I was recently asked by the editor of a Christian journal to share with him my experiences with COVID and the Church, specifically the challenges of leading a church during the early stages of the pandemic, the shutdowns, and the re-opening of churches during the Spring of 2020. I posted my answer to his first question in this space yesterday. I am posting my responses to the other two questions today and then will elaborate a little more and process a little further tomorrow and Thursday. As a reminder, I was the Senior Minister at Central Church of Christ in Amarillo during that time. So my answers reflect the experiences in that setting.
What was the greatest success or unexpected blessing for your congregation that came out of COVID?
The most immediate blessing was that we were forced to think outside the box. The situation demanded creativity and allowed a flexibility to experiment with almost anything. We held an Ash Wednesday drive-thru service, we organized prayer parades that blessed our local missions partners, we did online talent shows and hosted livestreamed ten-minute “Word and Prayer” sessions four days a week. I began hosting a weekly podcast that highlighted our local missions partners and favorite “Passages and Prayers” from our elders. Some of the ideas were brand new and some were things we had talked about before but never had the space to try them out. Some of the things we tried failed terribly and others turned into meaningful events that will continue to bless that church for years to come.
With two-thirds of our church family participating from their homes on Sunday mornings and most all Bible classes and midweek activities canceled for a full year, we were given a wonderful opportunity to reimagine what we were doing as a congregation, and why. We had the space to rethink our priorities and the freedom to refocus our church programming and events. As shepherds and ministers, we developed criteria for using our time and resources on only those things that synced up with our congregation’s vision. We surveyed the church and put together a few focus groups to identify those things that truly transformed our members and brought them closer to God and to one another. We radically changed our Wednesday night programming, made significant adjustments to our Bible class and small groups structures, and refused to restart any program or event just because we had been doing it for twenty years – it had to match the criteria. We made the decisions to pour our church resources and our volunteer hours into fewer things that yield the most Kingdom and Holy Spirit fruit. We made things simpler and more streamlined to match our church’s twin values of transformation and mission.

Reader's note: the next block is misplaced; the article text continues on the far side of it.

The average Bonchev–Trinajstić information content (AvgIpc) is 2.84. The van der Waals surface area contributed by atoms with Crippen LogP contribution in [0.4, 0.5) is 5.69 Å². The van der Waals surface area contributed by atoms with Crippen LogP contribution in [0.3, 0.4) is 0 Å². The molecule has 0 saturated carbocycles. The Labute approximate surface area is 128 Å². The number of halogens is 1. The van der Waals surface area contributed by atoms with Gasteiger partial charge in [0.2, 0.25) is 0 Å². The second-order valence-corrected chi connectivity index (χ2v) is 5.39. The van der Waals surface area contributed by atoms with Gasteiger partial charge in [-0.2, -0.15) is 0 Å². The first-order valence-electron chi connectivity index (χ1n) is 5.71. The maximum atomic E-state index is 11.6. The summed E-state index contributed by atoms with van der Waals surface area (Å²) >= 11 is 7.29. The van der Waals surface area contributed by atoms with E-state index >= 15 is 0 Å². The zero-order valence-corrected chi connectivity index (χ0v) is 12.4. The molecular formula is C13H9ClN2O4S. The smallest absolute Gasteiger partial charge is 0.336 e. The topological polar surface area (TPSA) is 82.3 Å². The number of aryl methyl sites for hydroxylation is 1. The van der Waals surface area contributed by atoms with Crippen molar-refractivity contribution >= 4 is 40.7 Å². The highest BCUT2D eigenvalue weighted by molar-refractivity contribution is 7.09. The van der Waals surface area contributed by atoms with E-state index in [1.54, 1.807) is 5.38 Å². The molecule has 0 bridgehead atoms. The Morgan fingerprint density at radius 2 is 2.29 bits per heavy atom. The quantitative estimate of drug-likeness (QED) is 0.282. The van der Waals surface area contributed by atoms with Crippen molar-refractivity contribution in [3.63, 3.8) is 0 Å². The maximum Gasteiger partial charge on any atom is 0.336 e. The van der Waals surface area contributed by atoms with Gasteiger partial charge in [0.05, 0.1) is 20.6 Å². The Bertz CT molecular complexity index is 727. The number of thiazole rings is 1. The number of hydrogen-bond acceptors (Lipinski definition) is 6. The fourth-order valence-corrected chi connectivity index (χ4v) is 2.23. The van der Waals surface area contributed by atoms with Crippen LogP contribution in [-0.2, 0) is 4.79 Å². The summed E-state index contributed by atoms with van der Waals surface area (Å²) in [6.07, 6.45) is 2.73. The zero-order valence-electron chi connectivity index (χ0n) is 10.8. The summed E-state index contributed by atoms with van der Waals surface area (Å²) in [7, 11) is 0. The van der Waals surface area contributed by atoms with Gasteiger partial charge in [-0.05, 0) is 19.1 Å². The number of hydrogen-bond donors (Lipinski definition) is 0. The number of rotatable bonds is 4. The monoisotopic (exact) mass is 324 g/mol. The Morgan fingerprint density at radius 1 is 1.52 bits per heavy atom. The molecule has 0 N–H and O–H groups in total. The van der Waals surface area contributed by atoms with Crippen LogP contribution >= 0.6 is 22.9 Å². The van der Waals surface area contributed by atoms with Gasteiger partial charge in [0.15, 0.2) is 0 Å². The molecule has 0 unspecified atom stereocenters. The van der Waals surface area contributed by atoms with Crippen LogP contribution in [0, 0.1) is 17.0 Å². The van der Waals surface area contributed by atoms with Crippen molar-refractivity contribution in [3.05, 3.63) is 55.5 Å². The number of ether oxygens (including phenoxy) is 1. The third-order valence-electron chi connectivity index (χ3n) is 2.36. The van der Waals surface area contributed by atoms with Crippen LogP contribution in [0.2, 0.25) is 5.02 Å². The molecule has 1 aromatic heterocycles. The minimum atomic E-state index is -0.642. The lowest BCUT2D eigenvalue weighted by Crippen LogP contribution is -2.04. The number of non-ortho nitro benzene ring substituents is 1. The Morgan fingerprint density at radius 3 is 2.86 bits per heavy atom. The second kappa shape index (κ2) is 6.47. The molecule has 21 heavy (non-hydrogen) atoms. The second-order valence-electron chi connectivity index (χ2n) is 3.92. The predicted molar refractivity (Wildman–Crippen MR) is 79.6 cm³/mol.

What biblical passages or principles have taken on more importance for you – or have you seen in a new light – during and after the lockdowns?
The incarnation of our Lord and that same flesh-and-blood nature of his Church took a hit during COVID. As a society, we were already well down the path of increasing individuality and isolation. But the pandemic sped us along so that, somehow, church online has become a viable substitute for the physical presence of and in the Body of Christ. Our salvation is not a one-time event. Yes, we are connected to the life, death, and resurrection of our Savior when we are baptized. But our salvation continues – in fits and starts, with ups and downs, slowly but surely – in church. With people.
God’s Spirit transforms us in community. Our Lord changes us and shapes us into his image with other people. When we give and receive forgiveness. When we sing each other’s songs. When we bear one another’s burdens. In the hugs and during the meals. No matter what we’ve been told or what we’ve been doing for the past year-and-a-half, you can’t experience communion at a drive-thru or do church over the internet. We must work overtime, now more than ever, to reclaim the sacramental view of the Christian assembly. We are required now to teach and re-teach, to reassert and reaffirm the transformational purpose and effect in regularly meeting together in person. And we must work just as hard to make sure our Sunday assemblies cultivate the kind of life-changing transformative environments our God intends.
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